I tell my 17 year old son who plays hockey that there’s a thin line between confidence and arrogance and he needs to be right up on that line when he plays. I want him to be confident in what he’s doing, take calculated chances on the ice. Use that confidence to know that winning is always within your grasp – even that losing is not an option. Off the ice, I teach him humility, generosity. I think he gets it. I hope he gets it. But, maybe it’s not as simple as I think it is. So I thought I should write it down…
Here are my top three ways to get up on the line without crossing it:
1) Know your stuff. Have all the facts. Make sure you’re in good shape – if you’re a hockey player, literally; if you’re in sales or management, figuratively. School yourself on your job. Make sure you understand what is expected of you and make sure you know what your opponent, or client will be bringing to the table. For example, in sports, know who’s playing for the other team. In work, anticipate what your client might say, i.e., budgets are tight this year, we don’t have the staff to accommodate a promotion like that, I can’t afford a full season ticket, etc. Knowing you’ve done your homework, knowing your stuff will make you confident.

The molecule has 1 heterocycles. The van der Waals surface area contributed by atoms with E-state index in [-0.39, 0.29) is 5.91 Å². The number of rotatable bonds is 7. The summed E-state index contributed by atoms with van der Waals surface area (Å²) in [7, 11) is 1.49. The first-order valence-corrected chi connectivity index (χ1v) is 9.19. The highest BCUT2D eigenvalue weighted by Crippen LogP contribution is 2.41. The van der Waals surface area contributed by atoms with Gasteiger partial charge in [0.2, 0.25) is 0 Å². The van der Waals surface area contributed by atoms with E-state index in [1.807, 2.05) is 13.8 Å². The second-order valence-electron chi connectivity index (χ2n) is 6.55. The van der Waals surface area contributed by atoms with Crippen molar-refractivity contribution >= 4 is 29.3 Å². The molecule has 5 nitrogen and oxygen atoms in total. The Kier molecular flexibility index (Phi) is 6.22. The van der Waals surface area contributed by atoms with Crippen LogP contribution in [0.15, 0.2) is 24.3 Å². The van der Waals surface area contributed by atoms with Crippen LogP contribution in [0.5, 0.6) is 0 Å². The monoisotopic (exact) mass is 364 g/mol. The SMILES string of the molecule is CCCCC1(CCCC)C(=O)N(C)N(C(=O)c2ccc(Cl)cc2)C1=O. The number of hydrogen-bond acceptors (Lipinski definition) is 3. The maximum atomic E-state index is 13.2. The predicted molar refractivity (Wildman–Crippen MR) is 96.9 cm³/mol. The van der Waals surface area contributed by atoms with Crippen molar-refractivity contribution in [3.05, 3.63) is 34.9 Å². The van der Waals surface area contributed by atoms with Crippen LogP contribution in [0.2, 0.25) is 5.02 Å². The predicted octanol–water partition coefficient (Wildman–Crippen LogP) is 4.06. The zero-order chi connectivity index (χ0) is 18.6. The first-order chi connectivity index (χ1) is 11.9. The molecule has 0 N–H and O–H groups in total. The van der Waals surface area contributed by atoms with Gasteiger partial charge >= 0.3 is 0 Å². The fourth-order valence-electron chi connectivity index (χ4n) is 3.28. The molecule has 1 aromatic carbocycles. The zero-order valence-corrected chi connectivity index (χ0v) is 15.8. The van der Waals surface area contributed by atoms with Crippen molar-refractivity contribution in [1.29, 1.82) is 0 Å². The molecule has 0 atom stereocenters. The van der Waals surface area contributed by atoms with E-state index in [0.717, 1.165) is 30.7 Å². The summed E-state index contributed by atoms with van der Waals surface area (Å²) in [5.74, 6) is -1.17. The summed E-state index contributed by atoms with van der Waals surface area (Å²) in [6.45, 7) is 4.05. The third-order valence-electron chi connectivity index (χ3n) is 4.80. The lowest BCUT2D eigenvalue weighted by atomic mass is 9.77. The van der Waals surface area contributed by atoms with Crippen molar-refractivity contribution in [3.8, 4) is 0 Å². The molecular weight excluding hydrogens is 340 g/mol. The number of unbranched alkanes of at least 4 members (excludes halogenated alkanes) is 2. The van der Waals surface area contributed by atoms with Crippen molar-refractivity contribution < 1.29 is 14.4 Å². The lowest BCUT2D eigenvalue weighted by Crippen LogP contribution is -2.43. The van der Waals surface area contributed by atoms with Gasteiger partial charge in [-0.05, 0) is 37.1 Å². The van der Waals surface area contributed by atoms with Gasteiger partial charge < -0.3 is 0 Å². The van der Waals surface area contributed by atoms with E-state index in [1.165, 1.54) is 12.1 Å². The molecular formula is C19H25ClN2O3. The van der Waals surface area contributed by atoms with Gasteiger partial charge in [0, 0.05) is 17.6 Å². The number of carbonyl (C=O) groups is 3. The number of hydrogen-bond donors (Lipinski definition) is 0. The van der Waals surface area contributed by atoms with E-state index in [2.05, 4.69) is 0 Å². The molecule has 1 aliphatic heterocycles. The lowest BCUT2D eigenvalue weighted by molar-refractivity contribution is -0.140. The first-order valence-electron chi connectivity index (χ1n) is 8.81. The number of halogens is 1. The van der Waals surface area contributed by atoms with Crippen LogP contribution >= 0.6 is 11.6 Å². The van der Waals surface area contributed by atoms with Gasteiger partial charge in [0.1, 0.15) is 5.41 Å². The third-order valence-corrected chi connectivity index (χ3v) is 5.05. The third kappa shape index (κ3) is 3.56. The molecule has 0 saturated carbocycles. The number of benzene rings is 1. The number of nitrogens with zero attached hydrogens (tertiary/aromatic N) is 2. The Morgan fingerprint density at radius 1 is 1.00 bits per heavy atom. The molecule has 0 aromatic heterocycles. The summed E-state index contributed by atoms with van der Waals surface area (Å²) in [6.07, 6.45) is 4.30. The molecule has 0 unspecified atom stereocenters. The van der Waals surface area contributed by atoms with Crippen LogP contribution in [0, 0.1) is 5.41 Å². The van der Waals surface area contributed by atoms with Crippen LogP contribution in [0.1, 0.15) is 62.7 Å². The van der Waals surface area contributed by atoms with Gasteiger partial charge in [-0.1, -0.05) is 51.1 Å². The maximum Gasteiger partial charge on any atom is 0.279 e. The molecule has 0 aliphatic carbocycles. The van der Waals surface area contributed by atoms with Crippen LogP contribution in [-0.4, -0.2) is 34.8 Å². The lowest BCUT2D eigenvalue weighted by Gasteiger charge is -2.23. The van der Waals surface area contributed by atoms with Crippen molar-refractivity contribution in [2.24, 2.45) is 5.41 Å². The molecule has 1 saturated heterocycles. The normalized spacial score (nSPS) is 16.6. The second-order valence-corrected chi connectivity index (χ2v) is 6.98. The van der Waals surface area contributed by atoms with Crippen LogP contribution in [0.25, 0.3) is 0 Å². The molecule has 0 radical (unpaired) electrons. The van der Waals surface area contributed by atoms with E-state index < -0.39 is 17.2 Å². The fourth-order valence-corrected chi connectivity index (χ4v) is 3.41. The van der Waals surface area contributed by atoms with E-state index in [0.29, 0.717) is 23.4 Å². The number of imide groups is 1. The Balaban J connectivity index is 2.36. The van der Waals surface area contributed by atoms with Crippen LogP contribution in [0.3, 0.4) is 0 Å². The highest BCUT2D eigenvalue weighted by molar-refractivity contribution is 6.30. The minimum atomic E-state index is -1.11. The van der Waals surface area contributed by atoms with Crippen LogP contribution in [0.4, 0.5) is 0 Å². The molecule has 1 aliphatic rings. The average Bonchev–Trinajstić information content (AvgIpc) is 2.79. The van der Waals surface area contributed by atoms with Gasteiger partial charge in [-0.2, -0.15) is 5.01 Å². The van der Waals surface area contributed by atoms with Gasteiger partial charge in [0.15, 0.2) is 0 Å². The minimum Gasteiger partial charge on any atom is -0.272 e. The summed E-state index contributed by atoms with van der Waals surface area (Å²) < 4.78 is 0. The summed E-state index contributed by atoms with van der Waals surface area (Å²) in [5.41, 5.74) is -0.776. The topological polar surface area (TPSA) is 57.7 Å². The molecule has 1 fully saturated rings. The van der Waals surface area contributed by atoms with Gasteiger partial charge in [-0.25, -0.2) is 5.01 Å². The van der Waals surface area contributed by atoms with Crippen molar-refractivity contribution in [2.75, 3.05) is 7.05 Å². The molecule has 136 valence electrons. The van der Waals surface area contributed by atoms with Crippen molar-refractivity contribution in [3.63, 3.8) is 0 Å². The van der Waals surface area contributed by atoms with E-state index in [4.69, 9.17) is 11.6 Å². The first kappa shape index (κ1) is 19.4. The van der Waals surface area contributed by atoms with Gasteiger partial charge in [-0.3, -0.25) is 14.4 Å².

2) Know other people’s stuff. It’s a good idea to know what other people are doing or should be doing, or even how they might do it differently, but keep that to yourself. Be ready if the situation presents itself. Does it make you arrogant that you can do someone else’s job? I don’t think so. If my son is on the second line and knows how to quarterback the powerplay who do you think is going to get a shot when the #1 defenseman goes down? Listen to and learn what is going on around you and move in when you get the opportunity.
3) Be nice. This one might be a bit unexpected, but extremely important. Praising other people’s work and efforts is the single most important thing we can do to build our own confidence. If someone finds a creative solution to a difficult sell – acknowledge that. If a colleague or a boss creates a new revenue stream or ticket package, validate their good work. Generosity in the workplace, generosity anywhere, builds all kinds of things, and confidence is one of them. I’m not sure how that works….but I can promise there are at least 14 self help books that can tell you it’s true. It could be as simple as, “Hey, nice pass.”